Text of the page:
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Provost Lecture Series: Earth's atmosphere a major nuisance in astronomy

3/2/2012

The Earth's atmosphere, though necessary to support life, is a major nuisance to accurate astronomical work. Instrumentation has improved over the past few decades to a point that the time-tested techniques to account for the effects of the atmosphere on astronomical data are no longer sufficient.

“With major new astronomical surveys beginning, advances in the techniques to account for the atmosphere are needed,” said Dr. J. Allyn Smith, associate professor of physics and astronomy.

Smith will discuss this topic in more detail as part of the next Provost Lecture Series session at APSU. He will speak at 3 p.m., Thursday, March 15 in the Morgan University Center, Room 307. The event is free and open to the public. The title of his talk is “The Earth's Atmosphere, a Major Nuisance in Astronomy.”

Smith will look at a brief history of the field of photometry for the early days of the science to modern surveys and describe the methods used to account for

the effect of the atmospheric component in the data. He also will discuss the science needs for current surveys as the driver for these new techniques.

Smith earned a Ph.D., two Master of Science degrees and a bachelor’s degree all from the Florida Institute of Technology. Formerly a visiting professor of physics and astronomy at the University of Wyoming, Smith has refereed nearly 100 publications and published several abstracts. He is recognized as an authority in large survey calibration and photometric standard star systems. He is currently involved in the Dark Energy Survey and the Large Synoptic Survey Telescope projects.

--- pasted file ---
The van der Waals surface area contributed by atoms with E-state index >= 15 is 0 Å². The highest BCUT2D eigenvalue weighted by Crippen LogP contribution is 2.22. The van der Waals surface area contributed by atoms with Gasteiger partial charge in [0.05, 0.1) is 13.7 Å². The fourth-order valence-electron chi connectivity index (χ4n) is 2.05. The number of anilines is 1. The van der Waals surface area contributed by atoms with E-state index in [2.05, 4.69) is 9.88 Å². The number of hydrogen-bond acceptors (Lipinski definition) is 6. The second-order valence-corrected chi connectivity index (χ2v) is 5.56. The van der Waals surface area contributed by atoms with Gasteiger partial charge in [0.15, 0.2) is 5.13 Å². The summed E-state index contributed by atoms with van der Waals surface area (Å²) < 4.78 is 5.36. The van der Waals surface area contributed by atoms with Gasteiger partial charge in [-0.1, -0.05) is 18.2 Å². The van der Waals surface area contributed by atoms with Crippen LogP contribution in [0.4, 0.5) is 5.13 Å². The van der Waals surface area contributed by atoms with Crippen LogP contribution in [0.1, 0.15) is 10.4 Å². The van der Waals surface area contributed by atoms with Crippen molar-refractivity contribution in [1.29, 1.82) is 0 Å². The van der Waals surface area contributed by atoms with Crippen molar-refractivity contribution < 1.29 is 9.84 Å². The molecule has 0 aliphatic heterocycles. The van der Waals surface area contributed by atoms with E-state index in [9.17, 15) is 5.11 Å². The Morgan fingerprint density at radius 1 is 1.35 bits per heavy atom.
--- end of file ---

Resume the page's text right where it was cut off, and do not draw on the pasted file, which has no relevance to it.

Prior to APSU, Smith was a space shuttle orbiter test conductor for Rockwell International Corp. and Lockheed Space Operations Co. at the Kennedy Space Center in Florida from 1982-92; a visiting professor of astronomy and physics at the University of Wyoming; and most recently a staff member at Los Alamos National Laboratory.

Other sessions in the Provost Lecture Series also are planned for the academic year. All sessions are from 3-4:30 p.m. in the MUC, Room 303 (unless noted otherwise) and include the following:

March 22: Dr. Sharon Mabry, professor of music

March 29: Dr. Cameron Sutt, assistant professor of history

April 5: Mark DeYoung, assistant professor of art

April 12: Dr. Tim Winters, professor of English

April 19, MUC 103: Dr. Jeffrey Wood, professor of music

The Provost Lecture Series seeks to foster a spirit of intellectual and scholarly inquiry among faculty, staff and students. The program will be used as a platform for APSU faculty members who are recent recipients of provost summer grants, who have been awarded faculty development leaves and who have engaged in recent scholarly inquiry during sabbatical leaves.

APSU faculty members with recent research of acclaim also will be given a platform within this series. In addition, other faculty members of local or widespread renown will be invited to lecture within this series.

For more information about the Provost Lecture Series, call Dr. Brian Johnson, assistant vice president of academic affairs at APSU, at (931) 221-7992 or email him at johnsonb@apsu.edu. - Dr. Melony Shemberger